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The Physics of Freediving

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cheese

a dairy product
Nov 1, 2002
34
2
0
There has been a lot of talk about things like pressure, density and viscosity in different threads all over deeperblue. Why not post your questions and thoughts regarding the physics that affect freediving all in one thread?


Here's something that occured to me today:
Eric Fattah among others has written a few times about the difference in viscosity between fresh water and salt water. This reminded me that water temperature also affects it's viscosity. The coefficient of viscosity for pure water at 20' C is about 0.001 Pa s but for pure water at 0' C it is 0.0018 Pa s. That's an 80% increase!
If you move at a relatively low velocity through water, the frictional force is directly proportional to the coefficient of viscosity.
So if you are moving slowly, you would experience 80% more friction in 0' C water as compared to 20' C water!
I don't know if a normal freediving velocity of around 1 m/s would be considered a low velocity in this case, but still it seems that there would be a pretty major difference between warm and cold water.

The density of water also decreases with increasing temperature after 4' C, but the change is nowhere near as dramatic as with viscosity. So from this point of view it would seem that the warmer the water, the better it is for freediving! Less friction and only a fairly minor change in density so there would still be plenty of power in your kicks.
I have never noticed the difference myself, and most likely there is not much of a difference in real life, but it is an interesting idea anyway.

In the summer I freedive in water that might be close to 20'C on the surface and 4'C at 30m. So as I sink deeper, the friction affecting me increases. But at the same time my buoyancy keeps decreasing. At depths less than 30m the change in buoyancy is the dominant factor, but still the situation is more complex than I thought before.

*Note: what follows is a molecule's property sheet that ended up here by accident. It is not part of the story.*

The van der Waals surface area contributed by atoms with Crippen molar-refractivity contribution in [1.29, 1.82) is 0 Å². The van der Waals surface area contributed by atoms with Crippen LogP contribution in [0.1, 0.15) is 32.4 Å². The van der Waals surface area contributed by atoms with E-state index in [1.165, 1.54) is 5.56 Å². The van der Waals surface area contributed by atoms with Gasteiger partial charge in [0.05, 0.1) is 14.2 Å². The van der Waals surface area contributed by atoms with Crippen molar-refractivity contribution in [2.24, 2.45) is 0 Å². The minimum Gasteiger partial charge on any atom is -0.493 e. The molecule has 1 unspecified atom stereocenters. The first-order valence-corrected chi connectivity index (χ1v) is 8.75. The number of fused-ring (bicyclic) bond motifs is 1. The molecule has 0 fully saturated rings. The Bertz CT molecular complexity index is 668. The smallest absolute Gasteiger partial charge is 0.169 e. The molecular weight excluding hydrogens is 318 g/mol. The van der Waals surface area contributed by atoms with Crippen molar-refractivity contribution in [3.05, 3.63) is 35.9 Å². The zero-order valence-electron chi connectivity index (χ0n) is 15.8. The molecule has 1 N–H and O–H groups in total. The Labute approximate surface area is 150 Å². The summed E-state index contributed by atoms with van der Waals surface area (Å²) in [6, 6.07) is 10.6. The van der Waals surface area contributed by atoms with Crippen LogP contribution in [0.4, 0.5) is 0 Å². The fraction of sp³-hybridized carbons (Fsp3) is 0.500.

It would be interesting to read comments from others more learned in hydrodynamics.
 

fpernett

Well-Known Member
Nov 7, 2001
832
102
133
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Not an expert in hydrodynamics, but warmer water blunt the diving reflex, losing the oxygen conservation effect of it, and taking blood flow from brain to skin.
Without hydrodynamics concepts, I think cold water is better for freediving
 

cheese

a dairy product
Nov 1, 2002
34
2
0
Frank,
Yes, all things considered cooler water probably is better for good results but in my post I was deliberately talking about hydrodynamics only.
I suppose Eric's Hypothermic Diving System probably wouldn't work very well in 25 degree water either :)
 

efattah

Well-Known Member
Mar 2, 2001
3,294
487
173
The temperature-viscosity relationship is very easy to see if you try to swallow vitamin pills with water. With cold water it is easy to swallow pills. With warm or hot water, it is FAR more difficult, because the water has much less viscosity.


Eric Fattah
BC, Canada
 

cheese

a dairy product
Nov 1, 2002
34
2
0
Eric,
That's an interesting point. Gotta get me some vitamins and try it out! :D
Have you ever thought about how this affects freediving, and have you noticed the difference when diving in different water temperatures yourself?

If 1 m/s is not slow enough for fluid friction to be proportional to the coefficient of viscosity, what happens then? Friction must still be related to viscosity somehow, but I don't know how. Turbulence will make things a lot more complex, so maybe there is no simple relation.
 

Will

Freediver
Jun 20, 2003
556
151
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I am very sceptical as to there being a noticeable difference in viscosity with temperature. There are a myriad of confounding factors to the theory that pills are easier to swallow in cold water because of viscosity.
- Heat inhibits peristalsis, to prevent the stomach from being scalded.
- Because the water is hot you may not take as big a mouthful.
- If the water is closer to body temperature you won't notice the water going down, only the pill, whereas with cold water the pill is disguised by the sensation of the cold water.

Try swallowing pills in fresh and salt water, where the difference in viscosity is greater. (With all this pill testing mind you don't get scurvy from a Vitamin C overdose!)

The viscosities of fresh and saltwater are distinguishable in freediving however, and I am particularly interested in the affect on unassisted freediving, where high viscosity has benefits (propulsion) and detriments (inhibiting glide phase). My stroke period in fresh dynamic is about 6.5 seconds as opposed to 5.8 in salt, but my average speed may well be higher in salt (haven't managed to measure this yet).
 
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